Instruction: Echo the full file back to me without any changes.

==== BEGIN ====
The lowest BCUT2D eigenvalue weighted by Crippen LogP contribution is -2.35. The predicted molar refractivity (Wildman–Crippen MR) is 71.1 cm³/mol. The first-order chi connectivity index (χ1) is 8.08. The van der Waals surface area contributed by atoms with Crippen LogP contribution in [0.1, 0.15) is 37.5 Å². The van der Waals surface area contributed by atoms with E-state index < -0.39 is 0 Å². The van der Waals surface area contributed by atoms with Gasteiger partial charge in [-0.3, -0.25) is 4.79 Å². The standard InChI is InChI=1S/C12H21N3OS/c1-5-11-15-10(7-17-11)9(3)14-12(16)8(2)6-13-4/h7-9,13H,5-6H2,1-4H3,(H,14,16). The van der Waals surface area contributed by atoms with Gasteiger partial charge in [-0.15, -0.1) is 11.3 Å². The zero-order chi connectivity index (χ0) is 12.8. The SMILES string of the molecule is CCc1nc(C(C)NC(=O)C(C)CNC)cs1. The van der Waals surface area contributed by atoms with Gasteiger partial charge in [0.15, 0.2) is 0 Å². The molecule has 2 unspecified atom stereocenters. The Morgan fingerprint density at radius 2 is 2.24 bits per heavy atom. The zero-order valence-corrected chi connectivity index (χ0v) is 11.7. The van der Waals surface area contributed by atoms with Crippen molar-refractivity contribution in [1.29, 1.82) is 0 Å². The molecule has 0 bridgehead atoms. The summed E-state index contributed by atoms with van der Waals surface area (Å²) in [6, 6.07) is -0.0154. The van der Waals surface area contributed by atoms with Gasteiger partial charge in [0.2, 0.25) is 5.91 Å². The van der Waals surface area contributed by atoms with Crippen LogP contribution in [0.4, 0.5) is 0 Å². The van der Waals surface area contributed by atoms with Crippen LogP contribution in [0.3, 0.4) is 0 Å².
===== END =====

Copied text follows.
The lowest BCUT2D eigenvalue weighted by Crippen LogP contribution is -2.35. The predicted molar refractivity (Wildman–Crippen MR) is 71.1 cm³/mol. The first-order chi connectivity index (χ1) is 8.08. The van der Waals surface area contributed by atoms with Crippen LogP contribution in [0.1, 0.15) is 37.5 Å². The van der Waals surface area contributed by atoms with E-state index < -0.39 is 0 Å². The van der Waals surface area contributed by atoms with Gasteiger partial charge in [-0.3, -0.25) is 4.79 Å². The standard InChI is InChI=1S/C12H21N3OS/c1-5-11-15-10(7-17-11)9(3)14-12(16)8(2)6-13-4/h7-9,13H,5-6H2,1-4H3,(H,14,16). The van der Waals surface area contributed by atoms with Gasteiger partial charge in [-0.15, -0.1) is 11.3 Å². The zero-order chi connectivity index (χ0) is 12.8. The SMILES string of the molecule is CCc1nc(C(C)NC(=O)C(C)CNC)cs1. The van der Waals surface area contributed by atoms with Gasteiger partial charge in [0.15, 0.2) is 0 Å². The molecule has 2 unspecified atom stereocenters. The Morgan fingerprint density at radius 2 is 2.24 bits per heavy atom. The zero-order valence-corrected chi connectivity index (χ0v) is 11.7. The van der Waals surface area contributed by atoms with Crippen molar-refractivity contribution in [1.29, 1.82) is 0 Å². The molecule has 0 bridgehead atoms. The summed E-state index contributed by atoms with van der Waals surface area (Å²) in [6, 6.07) is -0.0154. The van der Waals surface area contributed by atoms with Gasteiger partial charge in [0.2, 0.25) is 5.91 Å². The van der Waals surface area contributed by atoms with Crippen LogP contribution in [0.4, 0.5) is 0 Å². The van der Waals surface area contributed by atoms with Crippen LogP contribution in [0.3, 0.4) is 0 Å².